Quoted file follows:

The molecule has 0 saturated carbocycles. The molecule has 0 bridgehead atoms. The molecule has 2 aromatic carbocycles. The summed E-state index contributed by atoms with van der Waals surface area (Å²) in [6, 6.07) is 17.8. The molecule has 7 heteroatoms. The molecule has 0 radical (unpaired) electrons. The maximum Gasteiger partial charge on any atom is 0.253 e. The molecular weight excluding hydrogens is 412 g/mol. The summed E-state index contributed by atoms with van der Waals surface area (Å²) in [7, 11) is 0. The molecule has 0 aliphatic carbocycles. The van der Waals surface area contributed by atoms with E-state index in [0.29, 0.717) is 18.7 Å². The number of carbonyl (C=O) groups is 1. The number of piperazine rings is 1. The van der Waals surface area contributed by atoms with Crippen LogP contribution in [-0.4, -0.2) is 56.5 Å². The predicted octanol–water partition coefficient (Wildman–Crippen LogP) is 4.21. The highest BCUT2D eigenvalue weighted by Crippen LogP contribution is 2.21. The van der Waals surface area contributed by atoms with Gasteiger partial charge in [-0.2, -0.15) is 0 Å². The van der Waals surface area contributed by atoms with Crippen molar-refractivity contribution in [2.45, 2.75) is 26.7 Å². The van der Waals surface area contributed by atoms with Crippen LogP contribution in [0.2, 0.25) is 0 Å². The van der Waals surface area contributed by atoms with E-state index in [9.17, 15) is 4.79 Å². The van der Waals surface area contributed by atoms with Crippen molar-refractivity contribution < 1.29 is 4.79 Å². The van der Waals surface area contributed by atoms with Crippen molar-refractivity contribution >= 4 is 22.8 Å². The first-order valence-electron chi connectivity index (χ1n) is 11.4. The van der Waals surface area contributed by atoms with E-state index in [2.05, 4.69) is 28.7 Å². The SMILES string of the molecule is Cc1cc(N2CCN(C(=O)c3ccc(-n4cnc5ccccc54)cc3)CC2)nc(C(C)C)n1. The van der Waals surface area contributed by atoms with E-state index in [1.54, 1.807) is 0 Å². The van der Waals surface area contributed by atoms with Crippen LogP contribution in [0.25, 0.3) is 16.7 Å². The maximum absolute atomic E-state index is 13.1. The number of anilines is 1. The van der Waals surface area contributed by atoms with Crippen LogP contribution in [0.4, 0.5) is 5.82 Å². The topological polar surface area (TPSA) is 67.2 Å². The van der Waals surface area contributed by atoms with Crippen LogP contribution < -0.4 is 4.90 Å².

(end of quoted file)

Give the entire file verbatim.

The molecule has 0 saturated carbocycles. The molecule has 0 bridgehead atoms. The molecule has 2 aromatic carbocycles. The summed E-state index contributed by atoms with van der Waals surface area (Å²) in [6, 6.07) is 17.8. The molecule has 7 heteroatoms. The molecule has 0 radical (unpaired) electrons. The maximum Gasteiger partial charge on any atom is 0.253 e. The molecular weight excluding hydrogens is 412 g/mol. The summed E-state index contributed by atoms with van der Waals surface area (Å²) in [7, 11) is 0. The molecule has 0 aliphatic carbocycles. The van der Waals surface area contributed by atoms with E-state index in [0.29, 0.717) is 18.7 Å². The number of carbonyl (C=O) groups is 1. The number of piperazine rings is 1. The van der Waals surface area contributed by atoms with Crippen LogP contribution in [-0.4, -0.2) is 56.5 Å². The predicted octanol–water partition coefficient (Wildman–Crippen LogP) is 4.21. The highest BCUT2D eigenvalue weighted by Crippen LogP contribution is 2.21. The van der Waals surface area contributed by atoms with Gasteiger partial charge in [-0.2, -0.15) is 0 Å². The van der Waals surface area contributed by atoms with Crippen molar-refractivity contribution in [2.45, 2.75) is 26.7 Å². The van der Waals surface area contributed by atoms with Crippen LogP contribution in [0.2, 0.25) is 0 Å². The van der Waals surface area contributed by atoms with E-state index in [9.17, 15) is 4.79 Å². The van der Waals surface area contributed by atoms with Crippen molar-refractivity contribution < 1.29 is 4.79 Å². The van der Waals surface area contributed by atoms with Crippen molar-refractivity contribution >= 4 is 22.8 Å². The first-order valence-electron chi connectivity index (χ1n) is 11.4. The van der Waals surface area contributed by atoms with E-state index in [2.05, 4.69) is 28.7 Å². The SMILES string of the molecule is Cc1cc(N2CCN(C(=O)c3ccc(-n4cnc5ccccc54)cc3)CC2)nc(C(C)C)n1. The van der Waals surface area contributed by atoms with E-state index in [1.54, 1.807) is 0 Å². The van der Waals surface area contributed by atoms with Crippen LogP contribution in [0.25, 0.3) is 16.7 Å². The maximum absolute atomic E-state index is 13.1. The number of anilines is 1. The van der Waals surface area contributed by atoms with Crippen LogP contribution in [0.4, 0.5) is 5.82 Å². The topological polar surface area (TPSA) is 67.2 Å². The van der Waals surface area contributed by atoms with Crippen LogP contribution < -0.4 is 4.90 Å².